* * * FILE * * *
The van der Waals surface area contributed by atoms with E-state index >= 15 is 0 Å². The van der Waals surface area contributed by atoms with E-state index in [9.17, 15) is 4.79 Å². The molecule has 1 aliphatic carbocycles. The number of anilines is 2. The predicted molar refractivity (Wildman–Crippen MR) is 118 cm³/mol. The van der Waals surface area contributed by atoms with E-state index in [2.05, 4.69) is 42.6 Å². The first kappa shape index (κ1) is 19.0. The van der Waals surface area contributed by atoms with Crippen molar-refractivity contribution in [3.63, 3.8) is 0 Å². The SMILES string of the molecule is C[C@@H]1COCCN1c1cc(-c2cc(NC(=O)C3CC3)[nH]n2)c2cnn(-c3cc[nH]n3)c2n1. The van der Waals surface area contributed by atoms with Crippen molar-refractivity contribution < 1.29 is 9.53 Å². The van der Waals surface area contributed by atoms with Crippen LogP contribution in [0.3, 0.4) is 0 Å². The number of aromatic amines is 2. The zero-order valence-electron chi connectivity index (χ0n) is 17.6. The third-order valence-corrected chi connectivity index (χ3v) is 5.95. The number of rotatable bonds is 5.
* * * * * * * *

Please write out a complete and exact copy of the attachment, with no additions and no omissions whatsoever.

The van der Waals surface area contributed by atoms with E-state index >= 15 is 0 Å². The van der Waals surface area contributed by atoms with E-state index in [9.17, 15) is 4.79 Å². The molecule has 1 aliphatic carbocycles. The number of anilines is 2. The predicted molar refractivity (Wildman–Crippen MR) is 118 cm³/mol. The van der Waals surface area contributed by atoms with E-state index in [2.05, 4.69) is 42.6 Å². The first kappa shape index (κ1) is 19.0. The van der Waals surface area contributed by atoms with Crippen molar-refractivity contribution in [3.63, 3.8) is 0 Å². The SMILES string of the molecule is C[C@@H]1COCCN1c1cc(-c2cc(NC(=O)C3CC3)[nH]n2)c2cnn(-c3cc[nH]n3)c2n1. The van der Waals surface area contributed by atoms with Crippen molar-refractivity contribution < 1.29 is 9.53 Å². The van der Waals surface area contributed by atoms with Crippen LogP contribution in [0.3, 0.4) is 0 Å². The number of aromatic amines is 2. The zero-order valence-electron chi connectivity index (χ0n) is 17.6. The third-order valence-corrected chi connectivity index (χ3v) is 5.95. The number of rotatable bonds is 5.